Mediation is a negotiation process whereby an impartial third party known as a mediator assists people in dispute come to an acceptable agreement. Unlike the court process, mediation gives both parties full control over the outcome as it can only work when everyone is in mutual agreement.
The mediator listens to both parties and works with them to identify the core issues and come up with mutually agreeable solutions that satisfy their needs. The primary aim of the mediation process is to facilitate a productive dialogue between disputing parties in a calm setting.
Put simply, mediation is a carefully guided process that seeks to arrive at a fair and equitable outcome for all involved. It is supervised by an impartial mediator who possess specialist training in resolving legal disputes.
Family law mediation
Because of the significant delays and waiting times in the Family Court system, separating parties are strongly encouraged to make a genuine attempt at resolving disputes via the mediation process. Under the law, parenting orders can only be applied for after obtaining a certificate that confirms you made a genuine attempt at mediation from a registered family dispute resolution practitioner.
The purpose of family law mediation is to find a path forward, rather than attempt to identify who is at fault for the separation. The process helps to break down barriers in communication between both parties and reduces the level of acrimony commonly experienced in family law divorce disputes.
The mediation process can be engaged at any time, either before or during court proceedings. A mediator can help come to an agreement on disputes relating to:
- Parental responsibility;
- Child support;
- Spousal maintenance;
- Interim property;
- Contravention of existing orders and
- Implementation of orders
Mediation is also an effective means of resolving workplace conflicts. Disputes in the workplace have the potential to lead to a significant loss for an organisation in terms of both capital and managerial efficiency.
Because of the disruption that an employment dispute can cause, it’s necessary to have a resolution framework in place in order to address the issue as quickly as possible. The early engagement of a mediator can greatly reduce the financial and emotional stress of a workplace dispute.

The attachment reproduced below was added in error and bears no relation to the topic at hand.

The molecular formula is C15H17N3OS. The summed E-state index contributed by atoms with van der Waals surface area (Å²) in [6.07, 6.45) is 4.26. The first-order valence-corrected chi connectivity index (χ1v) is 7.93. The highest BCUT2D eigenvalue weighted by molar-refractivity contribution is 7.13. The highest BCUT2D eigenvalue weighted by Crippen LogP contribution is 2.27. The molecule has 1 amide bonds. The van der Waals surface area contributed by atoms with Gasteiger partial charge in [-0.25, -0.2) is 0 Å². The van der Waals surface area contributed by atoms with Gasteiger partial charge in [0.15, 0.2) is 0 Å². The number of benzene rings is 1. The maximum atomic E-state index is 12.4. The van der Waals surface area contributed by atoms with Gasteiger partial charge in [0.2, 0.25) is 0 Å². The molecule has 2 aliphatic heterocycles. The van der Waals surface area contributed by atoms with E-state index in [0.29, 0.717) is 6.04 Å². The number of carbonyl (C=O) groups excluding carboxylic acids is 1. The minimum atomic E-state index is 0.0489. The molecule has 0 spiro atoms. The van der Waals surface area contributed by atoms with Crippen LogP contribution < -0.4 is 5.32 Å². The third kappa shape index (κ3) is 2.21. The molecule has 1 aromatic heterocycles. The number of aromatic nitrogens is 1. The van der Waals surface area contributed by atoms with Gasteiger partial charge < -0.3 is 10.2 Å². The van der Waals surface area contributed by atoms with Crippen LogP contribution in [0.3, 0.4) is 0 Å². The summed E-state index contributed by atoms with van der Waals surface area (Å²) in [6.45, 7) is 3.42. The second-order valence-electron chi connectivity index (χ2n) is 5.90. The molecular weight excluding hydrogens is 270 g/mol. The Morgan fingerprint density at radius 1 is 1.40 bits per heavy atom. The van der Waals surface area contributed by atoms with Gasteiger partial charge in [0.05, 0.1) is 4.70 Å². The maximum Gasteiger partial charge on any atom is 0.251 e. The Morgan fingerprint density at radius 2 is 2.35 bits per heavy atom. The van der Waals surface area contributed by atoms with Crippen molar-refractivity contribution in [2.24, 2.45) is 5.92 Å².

Will dispute mediation
While it is often a sad and unfortunate scenario, it is true that a deceased person’s estate is often at the core of personal dispute resolution proceedings. Indeed, this is rarely a simple process and often requires the assistance of trained legal professionals, primarily because it is often an emotionally-charged form of litigation.
Mediation can help streamline this process. After the death of a family member, the last thing you want to be doing is spending unnecessary time in a courtroom. You should be focusing on getting over their passing, so you can move on and continue to have amicable relationships with the other beneficiaries of the will.
Will dispute mediation services focus on coming to a mutually satisfactory arrangement that will benefit all parties involved. The purpose of this is to try and minimise (or completely remove) any need to go to court to contest a deceased person’s will and estate. As a beneficiary of someone’s estate, you might feel that certain aspects of the estate were created while the person was not of sound mind and intellect. If this is the case, you have grounds to contest the estate. Likewise, if you were financially dependent on the deceased and have been left very little (if any) in terms of financial compensation, make sure you get in touch with a qualified mediator.
Different mediator styles
When engaging in mediation you may be given the option to select which style you prefer. Whilst your professional mediator will use common principles of negotiation, they can also offer you different approaches based on your specific needs.
Here are the main options:
An evaluative approach involves having your arbitrator be more forthcoming with opinions, recommendations and suggestions regarding your case. This is done from a perspective of fairness and legal merits rather than individual interests. This option is most often utilised in court-mandated cases and involves arbitrators who possess legal expertise in your specific area.
Considered to be the most traditional style, a facilitative approach involves the use of an arbitrator who facilitates a negotiation between the parties. In this approach, there is more emphasis on the interests of each party, rather than the opinion of the mediator.
One of the newer styles, a transformative approach aims to empower each disputant to come to a resolution by becoming deeply aware of the other party’s needs and desires (through the acquisition of certain skills). Firmly grounded in the tradition of the facilitative approach, this process can help to transform each party’s relationship to a more constructive one.
E-mediation tends to work like facilitative mediation, but is performed online instead of in person. It is often provided to parties whose conflict is so intense that they cannot be in the same room as each other. A third-party arbitrator may be present to resolve conflict or alternatively it may be done completely automated.
Finally, a professional mediator may also use a dynamic ‘toolbox’ approach in which they select elements of multiple styles based on what seems appropriate in any given moment. Consider your options and have a chat to your provider about what to expect before starting mediation.